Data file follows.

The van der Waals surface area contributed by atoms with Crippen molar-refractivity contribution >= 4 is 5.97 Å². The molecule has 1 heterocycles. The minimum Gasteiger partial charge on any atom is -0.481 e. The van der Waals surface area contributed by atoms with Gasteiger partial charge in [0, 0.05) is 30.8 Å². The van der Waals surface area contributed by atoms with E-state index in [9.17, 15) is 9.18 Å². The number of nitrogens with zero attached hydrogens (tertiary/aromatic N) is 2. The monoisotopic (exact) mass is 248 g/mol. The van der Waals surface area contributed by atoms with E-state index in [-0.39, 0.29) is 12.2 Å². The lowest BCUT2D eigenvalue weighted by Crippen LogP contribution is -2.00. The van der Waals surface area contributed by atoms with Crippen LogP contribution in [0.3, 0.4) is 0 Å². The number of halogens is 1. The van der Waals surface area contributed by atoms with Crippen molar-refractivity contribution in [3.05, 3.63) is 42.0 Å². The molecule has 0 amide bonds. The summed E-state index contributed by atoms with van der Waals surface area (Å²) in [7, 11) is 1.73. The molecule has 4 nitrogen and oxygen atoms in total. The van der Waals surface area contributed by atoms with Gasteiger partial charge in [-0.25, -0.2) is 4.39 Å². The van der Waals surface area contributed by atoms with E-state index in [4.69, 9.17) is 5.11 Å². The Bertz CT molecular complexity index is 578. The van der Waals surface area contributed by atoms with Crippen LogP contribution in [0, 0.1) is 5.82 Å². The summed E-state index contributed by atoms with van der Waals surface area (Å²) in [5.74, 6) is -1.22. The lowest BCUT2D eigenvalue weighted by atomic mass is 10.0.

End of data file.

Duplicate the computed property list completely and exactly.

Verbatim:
The van der Waals surface area contributed by atoms with Crippen molar-refractivity contribution >= 4 is 5.97 Å². The molecule has 1 heterocycles. The minimum Gasteiger partial charge on any atom is -0.481 e. The van der Waals surface area contributed by atoms with Gasteiger partial charge in [0, 0.05) is 30.8 Å². The van der Waals surface area contributed by atoms with E-state index in [9.17, 15) is 9.18 Å². The number of nitrogens with zero attached hydrogens (tertiary/aromatic N) is 2. The monoisotopic (exact) mass is 248 g/mol. The van der Waals surface area contributed by atoms with E-state index in [-0.39, 0.29) is 12.2 Å². The lowest BCUT2D eigenvalue weighted by Crippen LogP contribution is -2.00. The van der Waals surface area contributed by atoms with Crippen LogP contribution in [0.3, 0.4) is 0 Å². The number of halogens is 1. The van der Waals surface area contributed by atoms with Crippen molar-refractivity contribution in [3.05, 3.63) is 42.0 Å². The molecule has 0 amide bonds. The summed E-state index contributed by atoms with van der Waals surface area (Å²) in [7, 11) is 1.73. The molecule has 4 nitrogen and oxygen atoms in total. The van der Waals surface area contributed by atoms with Gasteiger partial charge in [-0.25, -0.2) is 4.39 Å². The van der Waals surface area contributed by atoms with E-state index in [4.69, 9.17) is 5.11 Å². The Bertz CT molecular complexity index is 578. The van der Waals surface area contributed by atoms with Crippen LogP contribution in [0, 0.1) is 5.82 Å². The summed E-state index contributed by atoms with van der Waals surface area (Å²) in [5.74, 6) is -1.22. The lowest BCUT2D eigenvalue weighted by atomic mass is 10.0.